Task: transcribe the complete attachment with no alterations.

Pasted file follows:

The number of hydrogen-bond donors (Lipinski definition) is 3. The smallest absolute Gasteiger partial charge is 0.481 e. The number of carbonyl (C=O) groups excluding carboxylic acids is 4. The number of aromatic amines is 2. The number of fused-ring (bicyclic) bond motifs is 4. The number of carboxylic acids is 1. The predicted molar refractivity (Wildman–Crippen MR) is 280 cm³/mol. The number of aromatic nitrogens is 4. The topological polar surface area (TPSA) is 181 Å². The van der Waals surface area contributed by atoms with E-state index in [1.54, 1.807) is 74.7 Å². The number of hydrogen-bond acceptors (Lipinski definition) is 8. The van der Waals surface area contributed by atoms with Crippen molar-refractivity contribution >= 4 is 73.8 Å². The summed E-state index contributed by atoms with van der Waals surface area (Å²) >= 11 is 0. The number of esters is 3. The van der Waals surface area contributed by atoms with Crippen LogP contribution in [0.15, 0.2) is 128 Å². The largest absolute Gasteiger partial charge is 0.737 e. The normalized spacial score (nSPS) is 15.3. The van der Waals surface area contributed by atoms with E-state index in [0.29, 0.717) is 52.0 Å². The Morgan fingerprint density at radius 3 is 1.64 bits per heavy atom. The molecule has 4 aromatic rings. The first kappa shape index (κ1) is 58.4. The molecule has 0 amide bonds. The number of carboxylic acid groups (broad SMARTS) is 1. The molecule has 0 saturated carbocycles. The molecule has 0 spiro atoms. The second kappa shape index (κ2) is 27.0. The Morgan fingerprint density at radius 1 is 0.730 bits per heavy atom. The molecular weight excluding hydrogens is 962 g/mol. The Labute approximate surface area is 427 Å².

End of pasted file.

The number of hydrogen-bond donors (Lipinski definition) is 3. The smallest absolute Gasteiger partial charge is 0.481 e. The number of carbonyl (C=O) groups excluding carboxylic acids is 4. The number of aromatic amines is 2. The number of fused-ring (bicyclic) bond motifs is 4. The number of carboxylic acids is 1. The predicted molar refractivity (Wildman–Crippen MR) is 280 cm³/mol. The number of aromatic nitrogens is 4. The topological polar surface area (TPSA) is 181 Å². The van der Waals surface area contributed by atoms with E-state index in [1.54, 1.807) is 74.7 Å². The number of hydrogen-bond acceptors (Lipinski definition) is 8. The van der Waals surface area contributed by atoms with Crippen molar-refractivity contribution >= 4 is 73.8 Å². The summed E-state index contributed by atoms with van der Waals surface area (Å²) >= 11 is 0. The number of esters is 3. The van der Waals surface area contributed by atoms with Crippen LogP contribution in [0.15, 0.2) is 128 Å². The largest absolute Gasteiger partial charge is 0.737 e. The normalized spacial score (nSPS) is 15.3. The van der Waals surface area contributed by atoms with E-state index in [0.29, 0.717) is 52.0 Å². The Morgan fingerprint density at radius 3 is 1.64 bits per heavy atom. The molecule has 4 aromatic rings. The first kappa shape index (κ1) is 58.4. The molecule has 0 amide bonds. The number of carboxylic acid groups (broad SMARTS) is 1. The molecule has 0 saturated carbocycles. The molecule has 0 spiro atoms. The second kappa shape index (κ2) is 27.0. The Morgan fingerprint density at radius 1 is 0.730 bits per heavy atom. The molecular weight excluding hydrogens is 962 g/mol. The Labute approximate surface area is 427 Å².